Without an LPA, if you become incapacitated all your finances are frozen, your partner does not assume the automatic right to deal with your affairs and your property cannot be sold. The Public Guardianship Office will appoint a receiver to take control on your behalf, creating a large amount of extra red tape and expense.
You can choose to appoint anyone as your Attorney, normally a family member, to make decisions that you cannot make yourself because of incapacity, infirmity or possibly you may be travelling overseas. You can even appoint more than one person to act at the same time. Powers of Attorney can be held with your personal papers such as your will so as to be readily accessible should they be needed at any time.
It is now recognised by the British Medical Council that knowing the desires of a person concerning their medical preferences in an Advance Medical Directive (sometimes called a Living Will), can be very helpful if medical intervention was needed.
Most such documents contain a simple expression of the individual's wish, usually addressed to the family physician and/or other family members, that if the individual should be suffering from a terminal condition, his or her life is not to be prolonged by artificial means.
A Living Will only takes effect if you become unable to tell people your wishes about your medical treatment, so you can no longer take part in decisions about it.
These statements are called Advance Directives, and in England and Wales they are legally binding as long as the following conditions apply:
The British Medical Association has issued a statement supporting the use of Living Wills, so doctors must take patients' wishes into account - they must not give patients treatment they do not wish to have.
A Living Will expresses important and very personal wishes which you do not have to discuss with anybody. However, we suggest you talk to your doctor, as he or she will be able to explain the health care options open to you. If you complete an Advance Directive, discussing it with a doctor will also show that you are fully aware of the consequences of the decision you are taking and that your doctor fully understands what you want in case there is a dispute about your true wishes later.
You might also want to discuss your plans with other people, for example, your partner, family or friends, a nurse, counsellor or religious adviser. Make sure that people close to you know you have made a Living Will and where you have stored it. If you go into hospital ask for a copy to be added to your hospital notes.
The wishes stated in a Living Will are not final, and you can change them at any time while you are still mentally capable of doing so. You do not have to do this in writing, but rather it is enough just to tell your doctor.
However, if you do change your wishes, it is wise to destroy your Living Will (and all copies of it), and make sure that any doctor treating you, and the people close to you, know about the changes.
Joint tenancy and tenants in common / severance of tenancy are two types of ways a property can be owned.
Joint tenancy is a type of property ownership by two or more individuals together. It differs from other types of co-ownership in that if one owner dies, the surviving joint tenant immediately becomes the owner of the whole property. This is called a Right of Survivorship. This type of ownership is generally used by married couples.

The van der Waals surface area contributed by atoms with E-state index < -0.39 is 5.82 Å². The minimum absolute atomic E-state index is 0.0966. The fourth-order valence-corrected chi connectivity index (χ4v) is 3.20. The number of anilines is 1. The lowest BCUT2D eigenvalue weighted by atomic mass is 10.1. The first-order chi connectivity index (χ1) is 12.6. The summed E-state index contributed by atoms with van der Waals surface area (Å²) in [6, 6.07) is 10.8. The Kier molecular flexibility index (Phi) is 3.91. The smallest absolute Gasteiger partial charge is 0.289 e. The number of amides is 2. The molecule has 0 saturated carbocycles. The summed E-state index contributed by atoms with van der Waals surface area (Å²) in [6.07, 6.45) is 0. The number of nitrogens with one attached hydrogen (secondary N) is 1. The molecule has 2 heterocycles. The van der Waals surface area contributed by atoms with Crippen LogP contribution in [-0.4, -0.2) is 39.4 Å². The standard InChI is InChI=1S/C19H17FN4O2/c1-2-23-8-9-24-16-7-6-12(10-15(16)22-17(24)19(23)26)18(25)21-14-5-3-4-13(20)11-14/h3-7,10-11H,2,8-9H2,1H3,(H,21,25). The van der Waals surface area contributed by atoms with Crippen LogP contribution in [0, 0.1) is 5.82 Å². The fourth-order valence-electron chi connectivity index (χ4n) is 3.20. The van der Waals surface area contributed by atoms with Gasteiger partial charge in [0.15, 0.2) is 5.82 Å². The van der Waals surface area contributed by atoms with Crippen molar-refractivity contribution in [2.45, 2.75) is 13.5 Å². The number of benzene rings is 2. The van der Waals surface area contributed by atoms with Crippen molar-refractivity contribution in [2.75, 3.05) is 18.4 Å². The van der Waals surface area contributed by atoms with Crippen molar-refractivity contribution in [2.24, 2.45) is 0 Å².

Tenants in common / severance of tenancy in which also an asset is owned by two or more individuals together, but without the rights of survivorship. This is the major difference between joint tenancy and tenants in common - the former involves the rights of survivorship and the later does not.
Thus, in the tenancy in common or severance of tenancy, upon the death of one co-owner, his or her interest will not pass to the surviving owner or owners, but will pass according to his or will. If there is no will, his or her share will pass according to the law determining heirs. This method is suitable for those co-owners who want to specify their shares in the property.
We also offer our clients the facility of storing their Will for a nominal monthly fee. Simply return the signed and witnessed Will to us with the signed terms and conditions. You will then be able to login to the website and have the option to view the document at any time. Should you wish to amend any portion of your Will then complete the amendment form and your new Wills will be sent to you ready for you to sign & witness. Amending your Will is a free service subject to a maximum of two amendments per calendar year. Included in the subscription at no extra charge is our unique "Itinerary Service"
This service is only available to clients subscribing to the storage facility.
Imagine you had to sort someone else's financial affairs out as an executor of a Will... It can seem like a daunting process.
The Itinerary Service is designed to give your executors a structure to work to and to help ease the strain at such a difficult time. It outlines your financial affairs given your executor a clear picture and agenda to work to. i.e. whose the mortgage with, details of any life policies you may have, pension benefits, bank accounts and investments etc. all of which need to be notified and the relevant monies brought into the estate in order to distribute it in accordance to how your Wills written. This combined with our downloadable guidance notes "Duties of the Executor" can be a powerful and useful tool for your executors making administrating your estate as smooth as possible. Once you account has been set up you will be able to access this service at anytime and keep it up to date as you go through life's changes.